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Changes are on the horizon for K-12 teacher licensing and preparation in North Carolina as the new Professional Educator Preparation and Standards Commission met last week to pass recommendations on to the State Board of Education.

Chaired by superintendent of Greene County Schools Patrick Miller and composed of different education officials in the state, the commission met Friday to continue the complicated process of standardizing and improving the licensing process for teachers in North Carolina. All four agenda items considered Friday were passed to the State Board of Education, which oversees the commission, with the assumption they would be sent back down the bureaucratic chain for further discussion.

“We should be looking for a process that puts the best people we can in the classroom,” said commission member Sam Houston Jr., president and CEO of the North Carolina Science, Mathematics, and Technology Education Center.

A breakdown of the agenda and the proposed policy changes can be found here. Some of the proposed changes include cutting out redundant language in the requirements, easing the process for extending teacher licenses in the state for Teach for America alumni who decide to stay, and the process for license renewal.

Not all members were present at the meeting Friday and even fewer attended in person. Of the 10 members present — just enough for quorum to vote on recommendations — six were phoned in via teleconference.

Subcommittee updates

Two subcommittees were formed at a commission meeting in November where members argued over what constituted an “adequate coursework in the teaching of reading, writing, and mathematics,” for elementary education teachers. The sticking point is how to measure adequacy and student achievement. This matter was referred to a newly formed subcommittee, that reported back to the commission that they are looking into whether to continue using the Pearson Assessment tests or find a new metric for student success.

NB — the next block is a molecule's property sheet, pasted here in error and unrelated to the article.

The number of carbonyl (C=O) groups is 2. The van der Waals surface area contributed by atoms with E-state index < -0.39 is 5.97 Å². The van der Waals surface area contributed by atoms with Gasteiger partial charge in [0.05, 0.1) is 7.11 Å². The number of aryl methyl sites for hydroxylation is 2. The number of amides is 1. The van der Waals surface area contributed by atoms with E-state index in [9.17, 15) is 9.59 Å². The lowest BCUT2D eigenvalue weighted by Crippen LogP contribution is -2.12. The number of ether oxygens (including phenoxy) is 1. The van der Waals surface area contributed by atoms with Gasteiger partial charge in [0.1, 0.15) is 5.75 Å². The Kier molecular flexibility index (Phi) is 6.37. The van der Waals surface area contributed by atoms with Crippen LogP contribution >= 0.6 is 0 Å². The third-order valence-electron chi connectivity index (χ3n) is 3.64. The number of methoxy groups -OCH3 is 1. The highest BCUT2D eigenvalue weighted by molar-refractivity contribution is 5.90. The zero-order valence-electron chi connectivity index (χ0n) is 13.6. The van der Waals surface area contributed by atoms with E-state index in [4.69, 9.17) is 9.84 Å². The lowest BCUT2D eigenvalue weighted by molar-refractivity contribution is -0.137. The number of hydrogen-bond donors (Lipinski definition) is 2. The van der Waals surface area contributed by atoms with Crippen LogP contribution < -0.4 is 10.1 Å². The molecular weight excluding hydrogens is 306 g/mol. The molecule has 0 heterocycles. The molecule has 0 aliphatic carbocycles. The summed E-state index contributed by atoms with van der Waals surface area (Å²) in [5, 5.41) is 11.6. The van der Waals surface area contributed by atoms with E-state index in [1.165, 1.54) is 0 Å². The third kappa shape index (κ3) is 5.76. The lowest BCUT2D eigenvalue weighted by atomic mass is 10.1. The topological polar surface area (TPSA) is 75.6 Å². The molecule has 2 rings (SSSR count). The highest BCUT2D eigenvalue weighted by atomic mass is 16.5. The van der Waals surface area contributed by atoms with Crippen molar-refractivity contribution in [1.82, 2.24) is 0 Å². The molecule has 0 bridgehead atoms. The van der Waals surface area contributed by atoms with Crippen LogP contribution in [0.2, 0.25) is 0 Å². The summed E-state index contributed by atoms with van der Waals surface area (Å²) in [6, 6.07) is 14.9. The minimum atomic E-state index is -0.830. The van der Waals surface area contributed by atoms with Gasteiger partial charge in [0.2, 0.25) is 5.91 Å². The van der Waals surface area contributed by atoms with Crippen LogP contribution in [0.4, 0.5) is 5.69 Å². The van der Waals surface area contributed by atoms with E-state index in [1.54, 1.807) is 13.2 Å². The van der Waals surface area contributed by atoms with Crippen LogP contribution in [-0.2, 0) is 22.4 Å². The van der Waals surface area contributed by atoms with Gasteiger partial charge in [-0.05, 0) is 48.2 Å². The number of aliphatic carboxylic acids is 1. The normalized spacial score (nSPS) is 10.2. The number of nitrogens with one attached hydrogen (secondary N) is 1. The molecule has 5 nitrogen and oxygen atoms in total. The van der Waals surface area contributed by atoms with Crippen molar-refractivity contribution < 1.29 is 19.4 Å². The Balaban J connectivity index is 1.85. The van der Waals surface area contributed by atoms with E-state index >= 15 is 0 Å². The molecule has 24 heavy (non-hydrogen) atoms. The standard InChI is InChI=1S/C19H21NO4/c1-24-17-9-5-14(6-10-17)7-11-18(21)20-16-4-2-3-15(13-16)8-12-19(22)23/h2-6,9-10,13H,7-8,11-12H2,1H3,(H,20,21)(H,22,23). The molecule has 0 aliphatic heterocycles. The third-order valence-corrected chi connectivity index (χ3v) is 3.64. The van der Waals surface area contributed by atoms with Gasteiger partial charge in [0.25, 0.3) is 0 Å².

This segued into a discussion on who exactly can be a teacher in North Carolina and why certain individuals who might have skills from a previous job, do not necessarily have easier access to an educator’s license.

“What we have to do is say, ‘you show your capabilities to deliver the educational content and here’s how we’re going to measure it,’” Houston said. “Instead it seems like we’re doing this backward: we’re building a licensing process that is hopeful that that is how they’ll perform in the classroom.”

Over the teleconference line, committee member and assistant superintendent of Cabarrus County Schools Glenda Jones shared her own story.

“There are plenty of military veterans who walk into a classroom and, because they’ve commanded a battalion, they think they can command a room of fifth-graders, too,”

The debate laid out a central conflict of revising the licensing process in the state. The State Board of Education sees the licensing processes as a demonstration of capacity of potential educators to reach standards, leaving measuring the efficacy of individuals to local school districts. Some members on the commission would like to see the state take a more active role in gauging the effectiveness of the license in the field.

After briskly moving through the rest of the agenda and sending all proposals for review to the State Board of Education with little disagreements or questions, the commission adjourned until its next standing meeting on March 8. None of the recommendations are binding and are subject to approval of the wider State Board and might be kicked back to the commission for further revisions.     

A second subcommittee dealing with Educator Preparation Programs (EPP) and licensure met via conference call on Monday for the first time since the commission formed late last year. The subcommittee discussed EPPs and licensure, but no decisions came out of the meeting. 


Editor’s Note: Sam Houston, Jr., serves on the board of EducationNC.

Kirk Bado

Kirk A. Bado is a graduate student at UNC-Chapel Hill studying journalism. Before coming to North Carolina, Kirk worked at the Tennessean where he covered state politics, breaking news, and the Nashville music scene. His passion is improving his community through journalism. Follow him on Twitter @kirk_bado.